The popular belief is that you should “Never wash your dirty linen in public.” Now, the linen in this saying is not literally linen. The idea is, if your linen is torn, or show anything that may give indications of your economic or social status, you should not wash and hang it where anyone else, who is not you or your relative(s), can see them. However, the linen in the saying is metaphorical. Like the idea, the linen in the statement is meant to indicate anything that may suggest what goes on in your household (and this can include economic and social) that shows that you live a below any human standards – morality included – should be kept away from public view. So, linen is not meant for public viewing, either as an idea, or a metaphor. Why? It shows you in bad light when others outside your household see your (can I use quotation marks?) ‘dirty’ linen. So, what do I make of seeing a towel marked ‘I love my Luo/Binta’ in the bathroom of a squash complex? No, there was no one else in the bathroom and yes, it had been forgotten.
Two ideas come to mind: one, Luo or Binta does not think highly of a piece of linen that metaphorically speak of their love for each other; two, if the person who forgot the piece of linen in the bathroom is neither Luo nor Binta, then the person also does not think very highly of a piece of linen that symbolizes the idea of Luo and Binta being together.
This brings me to the idea of not washing your dirty linen in public. First, the ‘wash’ in the saying assumes a metaphorical connotation. ‘Wash’ here means expose/display or, as in this case, leave in public for others who should not see the linen seeing it. So, whoever has exposed/displayed/left the object of Luo and Binta’s love in a public squash bathroom has ‘washed’ the idea that something is not right with Luo and Binta. I assume another symbolism here, Luo is a nomadic tribe from Kenya, Bint is a surrogate name for a beautiful woman (albeit with philistine implications). My symbolism is: if you give the love of a beautiful woman to a nomad it would end up in places, although appropriate as in towel/bathroom, where it was not meant to be.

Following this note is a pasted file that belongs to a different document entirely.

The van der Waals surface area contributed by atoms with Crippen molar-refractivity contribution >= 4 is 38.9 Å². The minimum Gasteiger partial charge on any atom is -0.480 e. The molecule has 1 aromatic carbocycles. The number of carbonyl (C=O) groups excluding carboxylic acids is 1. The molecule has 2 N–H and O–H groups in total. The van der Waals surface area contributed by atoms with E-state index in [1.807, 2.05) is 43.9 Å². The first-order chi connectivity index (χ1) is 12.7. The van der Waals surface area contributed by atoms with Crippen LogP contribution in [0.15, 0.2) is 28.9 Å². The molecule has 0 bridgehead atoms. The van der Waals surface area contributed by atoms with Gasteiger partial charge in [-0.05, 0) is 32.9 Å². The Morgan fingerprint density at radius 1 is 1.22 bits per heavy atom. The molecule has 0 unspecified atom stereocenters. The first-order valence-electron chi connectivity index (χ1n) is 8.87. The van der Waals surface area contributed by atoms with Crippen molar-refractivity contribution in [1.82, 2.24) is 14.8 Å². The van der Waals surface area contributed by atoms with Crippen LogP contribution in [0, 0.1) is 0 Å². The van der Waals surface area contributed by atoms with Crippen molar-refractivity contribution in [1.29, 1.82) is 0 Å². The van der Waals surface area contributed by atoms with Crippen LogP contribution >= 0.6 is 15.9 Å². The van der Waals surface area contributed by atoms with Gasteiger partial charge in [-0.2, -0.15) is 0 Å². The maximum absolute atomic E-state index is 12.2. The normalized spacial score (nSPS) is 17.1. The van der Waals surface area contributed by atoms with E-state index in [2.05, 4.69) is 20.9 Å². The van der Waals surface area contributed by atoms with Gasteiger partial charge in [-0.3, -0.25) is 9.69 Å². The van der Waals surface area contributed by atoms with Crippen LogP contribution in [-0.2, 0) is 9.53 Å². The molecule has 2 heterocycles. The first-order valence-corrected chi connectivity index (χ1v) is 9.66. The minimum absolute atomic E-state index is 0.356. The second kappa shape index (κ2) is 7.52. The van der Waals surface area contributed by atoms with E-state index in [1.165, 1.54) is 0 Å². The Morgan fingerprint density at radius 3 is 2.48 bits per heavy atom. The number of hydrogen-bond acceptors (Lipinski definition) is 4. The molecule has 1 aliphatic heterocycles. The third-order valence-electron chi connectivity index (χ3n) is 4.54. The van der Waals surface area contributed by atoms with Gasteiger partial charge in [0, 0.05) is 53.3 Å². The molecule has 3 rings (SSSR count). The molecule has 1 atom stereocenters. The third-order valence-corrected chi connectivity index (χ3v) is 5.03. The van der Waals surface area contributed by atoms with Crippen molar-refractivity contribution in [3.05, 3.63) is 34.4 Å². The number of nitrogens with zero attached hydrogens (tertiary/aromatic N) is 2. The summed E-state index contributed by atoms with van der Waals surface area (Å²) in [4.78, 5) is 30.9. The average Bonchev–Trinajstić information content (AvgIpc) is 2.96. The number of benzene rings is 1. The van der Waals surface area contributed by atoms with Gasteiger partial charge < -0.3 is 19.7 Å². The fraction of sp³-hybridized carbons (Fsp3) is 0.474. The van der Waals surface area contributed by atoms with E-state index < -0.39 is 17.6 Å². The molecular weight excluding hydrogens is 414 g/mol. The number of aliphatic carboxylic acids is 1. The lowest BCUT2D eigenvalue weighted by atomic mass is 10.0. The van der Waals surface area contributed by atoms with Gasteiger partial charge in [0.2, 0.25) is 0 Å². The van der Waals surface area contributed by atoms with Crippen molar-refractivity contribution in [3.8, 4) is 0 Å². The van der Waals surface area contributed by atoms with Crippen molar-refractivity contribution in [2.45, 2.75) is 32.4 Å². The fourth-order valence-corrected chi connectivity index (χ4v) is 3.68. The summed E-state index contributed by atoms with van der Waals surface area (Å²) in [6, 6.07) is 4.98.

Such items should carry a return address or phone number – what happened to ‘RSVP’ in this situation? Now, imagine if there was a phone number on the towel, and I had called it?
“Hello, is that Binta?” “No, this is Luo,” a man’s voice responds. Now, I believe, it being a man’s voice, he must have left the linen in the bathroom in a squash complex.
“Well Luo, I am calling regarding the towel you left in the bathroom in the squash complex.”
“What towel? How did you know it is mine?”
“Well, Luo, your name and Binta’s are on it, as well as this telephone number that I am calling you on.”
“I beg your pardon, Luo?”
“Sorry, did you say you found it in a bathroom? Male or female?”
“Er, Luo, I am a man, so obviously it was left in a male bathroom…” and it suddenly dawns on me Luo did not wash the linen in public. Eish!
Copyright © Fani-Kayode Omoregie 2010